But sin is a politically incorrect word. It is the last word you want to consider when you want to be heard. Mention anything offensive, but not sin. However, if we will not recognize the reality of sin, we will in turn make our condition even worse. Because denying reality doesn’t solve the problem, rather it makes it even worse. This is affirmed by late famed psychologist Hobart Mauer, who got his doctorate degree from Johns Hopkins, who taught at Yale and Harvard, and who also became the president of the American Psychological Association (APA). Mauer was an atheist. Though a very educated man, he ended his life by committing suicide. But let us consider what he said:
For several decades we psychologists looked upon the whole matter of sin and moral accountability as a great incubus and acclaimed our liberation from it as epoch making. But at length we have discovered that to be free in this sense, that is, to have the excuse of being sick rather than sinful, is to court the danger of also becoming lost… In becoming amoral, ethically neutral and free, we have cut the very roots of our being, lost our deepest sense of selfhood and identity, and with neurotics, themselves, we find ourselves asking: Who am I, what is my deepest destiny, what does living mean? 
Mauer was right. Denying sin “is to court the danger of also becoming lost.” Here’s my point – unless sin is recognized, no amount of treatment will satisfy. Penicillin will never ever remove a brain tumor. Not in this actual world. For example, Karl Marx (1818-1883), who was highly influenced by Rousseau’s thinking, tried to cure the problem of society by his Communist agenda. However, far from solving the problem, he made it even worse. It had cost a death of millions. From Germany, to Russia, and to North Korea. And the list can go on.
But only the gospel…
But far from living in despair, there is a way out. The apostle Paul, who had an encounter with the risen Christ, talked about this way out. It is the way that none of this world can give. He even risked his life in proclaiming it. That way out is the gospel, which is “the power of God for salvation to everyone who believes” (Rom. 1:16). The same gospel enabled him to rejoice in the midst of suffering; when he had “been in prison more frequently, been flogged more severely, and been exposed to death again and again” (2 Cor. 11:13, NIV). That is, the same gospel gave him hope when he even despaired life itself (1:8), knowing the reward that awaits him. That is, when he is finally going to meet his Master who will say unto him, “Well done, good and faithful servant….Enter into the joy of your master” (Matt. 25:23).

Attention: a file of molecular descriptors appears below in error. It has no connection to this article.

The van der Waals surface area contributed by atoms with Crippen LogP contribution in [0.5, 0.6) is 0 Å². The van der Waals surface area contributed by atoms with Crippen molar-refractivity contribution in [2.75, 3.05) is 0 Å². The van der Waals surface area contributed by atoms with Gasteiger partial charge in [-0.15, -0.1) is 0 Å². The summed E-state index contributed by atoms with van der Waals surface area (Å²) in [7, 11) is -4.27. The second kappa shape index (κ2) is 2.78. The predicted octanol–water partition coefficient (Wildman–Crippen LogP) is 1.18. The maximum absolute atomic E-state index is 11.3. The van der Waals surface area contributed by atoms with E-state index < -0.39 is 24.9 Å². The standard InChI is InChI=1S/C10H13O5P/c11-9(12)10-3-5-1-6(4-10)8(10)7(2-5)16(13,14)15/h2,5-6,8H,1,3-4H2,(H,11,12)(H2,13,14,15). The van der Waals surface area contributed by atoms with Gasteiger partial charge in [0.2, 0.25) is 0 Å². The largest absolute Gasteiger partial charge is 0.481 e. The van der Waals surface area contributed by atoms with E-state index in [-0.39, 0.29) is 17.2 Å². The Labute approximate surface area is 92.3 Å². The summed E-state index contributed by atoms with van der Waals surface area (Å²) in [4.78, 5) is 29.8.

This gospel is the good news that the God of the universe, took on human flesh, and “bore our sins in his body on the tree, that we might die to sin and live to righteousness” (1 Pet. 2:24). That we may be forgiven and redeemed. That we may live this life in the full (Jn. 10:10). And that we may enter into the joy of our Lord that none of this world can plunder.
 Kenneth D. Boa & Robert M. Bowman Jr., 20 Compelling Evidences That God Exists, 119.
 Ibid., 120.
 Albert Camus, The Myth of Sisyphus and Other Essays (New York: Vintage, 1991), 3.
 Voltaire, “Poem on the Lisbon Disaster,” in A Treatise on Toleration and Other Essays, trans. Joseph McCabe (New York: Prometheus, 1994), 1-7.
 Hobart Mauer, “Sin, the Lesser of Two Evils,” American Psychologist, 15 (1960): 301-304.